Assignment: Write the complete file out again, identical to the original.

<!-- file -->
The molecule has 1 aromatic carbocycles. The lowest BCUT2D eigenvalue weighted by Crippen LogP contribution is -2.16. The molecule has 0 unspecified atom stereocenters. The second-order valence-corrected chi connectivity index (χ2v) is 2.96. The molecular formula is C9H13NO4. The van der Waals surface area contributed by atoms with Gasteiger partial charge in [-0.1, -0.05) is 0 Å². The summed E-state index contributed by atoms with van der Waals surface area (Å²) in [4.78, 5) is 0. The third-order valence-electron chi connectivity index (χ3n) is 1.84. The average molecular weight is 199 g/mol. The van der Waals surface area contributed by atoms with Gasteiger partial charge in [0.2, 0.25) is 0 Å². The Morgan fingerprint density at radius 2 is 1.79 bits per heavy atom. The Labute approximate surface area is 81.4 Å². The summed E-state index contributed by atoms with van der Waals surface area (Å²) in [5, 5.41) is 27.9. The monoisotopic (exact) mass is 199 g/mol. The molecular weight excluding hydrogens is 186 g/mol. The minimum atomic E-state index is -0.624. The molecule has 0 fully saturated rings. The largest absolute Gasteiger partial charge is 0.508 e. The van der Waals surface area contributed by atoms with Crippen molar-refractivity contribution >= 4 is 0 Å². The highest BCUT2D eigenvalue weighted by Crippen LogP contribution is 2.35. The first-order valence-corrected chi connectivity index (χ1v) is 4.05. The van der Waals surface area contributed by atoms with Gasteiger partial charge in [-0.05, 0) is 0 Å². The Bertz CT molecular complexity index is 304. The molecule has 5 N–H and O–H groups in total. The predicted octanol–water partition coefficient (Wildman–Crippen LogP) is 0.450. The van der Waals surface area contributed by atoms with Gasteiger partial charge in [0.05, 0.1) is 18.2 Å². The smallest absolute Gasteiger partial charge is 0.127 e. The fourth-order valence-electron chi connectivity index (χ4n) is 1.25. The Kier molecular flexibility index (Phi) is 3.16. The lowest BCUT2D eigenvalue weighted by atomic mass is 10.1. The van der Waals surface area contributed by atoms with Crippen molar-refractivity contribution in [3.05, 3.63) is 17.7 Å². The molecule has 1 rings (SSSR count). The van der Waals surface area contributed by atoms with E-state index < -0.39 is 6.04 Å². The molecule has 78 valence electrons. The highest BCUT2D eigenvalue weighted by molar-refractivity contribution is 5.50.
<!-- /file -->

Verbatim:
The molecule has 1 aromatic carbocycles. The lowest BCUT2D eigenvalue weighted by Crippen LogP contribution is -2.16. The molecule has 0 unspecified atom stereocenters. The second-order valence-corrected chi connectivity index (χ2v) is 2.96. The molecular formula is C9H13NO4. The van der Waals surface area contributed by atoms with Gasteiger partial charge in [-0.1, -0.05) is 0 Å². The summed E-state index contributed by atoms with van der Waals surface area (Å²) in [4.78, 5) is 0. The third-order valence-electron chi connectivity index (χ3n) is 1.84. The average molecular weight is 199 g/mol. The van der Waals surface area contributed by atoms with Gasteiger partial charge in [0.2, 0.25) is 0 Å². The Morgan fingerprint density at radius 2 is 1.79 bits per heavy atom. The Labute approximate surface area is 81.4 Å². The summed E-state index contributed by atoms with van der Waals surface area (Å²) in [5, 5.41) is 27.9. The monoisotopic (exact) mass is 199 g/mol. The molecular weight excluding hydrogens is 186 g/mol. The minimum atomic E-state index is -0.624. The molecule has 0 fully saturated rings. The largest absolute Gasteiger partial charge is 0.508 e. The van der Waals surface area contributed by atoms with Crippen molar-refractivity contribution >= 4 is 0 Å². The highest BCUT2D eigenvalue weighted by Crippen LogP contribution is 2.35. The first-order valence-corrected chi connectivity index (χ1v) is 4.05. The van der Waals surface area contributed by atoms with Gasteiger partial charge in [-0.05, 0) is 0 Å². The Bertz CT molecular complexity index is 304. The molecule has 5 N–H and O–H groups in total. The predicted octanol–water partition coefficient (Wildman–Crippen LogP) is 0.450. The van der Waals surface area contributed by atoms with Gasteiger partial charge in [0.05, 0.1) is 18.2 Å². The smallest absolute Gasteiger partial charge is 0.127 e. The fourth-order valence-electron chi connectivity index (χ4n) is 1.25. The Kier molecular flexibility index (Phi) is 3.16. The lowest BCUT2D eigenvalue weighted by atomic mass is 10.1. The van der Waals surface area contributed by atoms with Crippen molar-refractivity contribution in [3.05, 3.63) is 17.7 Å². The molecule has 1 rings (SSSR count). The van der Waals surface area contributed by atoms with E-state index < -0.39 is 6.04 Å². The molecule has 78 valence electrons. The highest BCUT2D eigenvalue weighted by molar-refractivity contribution is 5.50.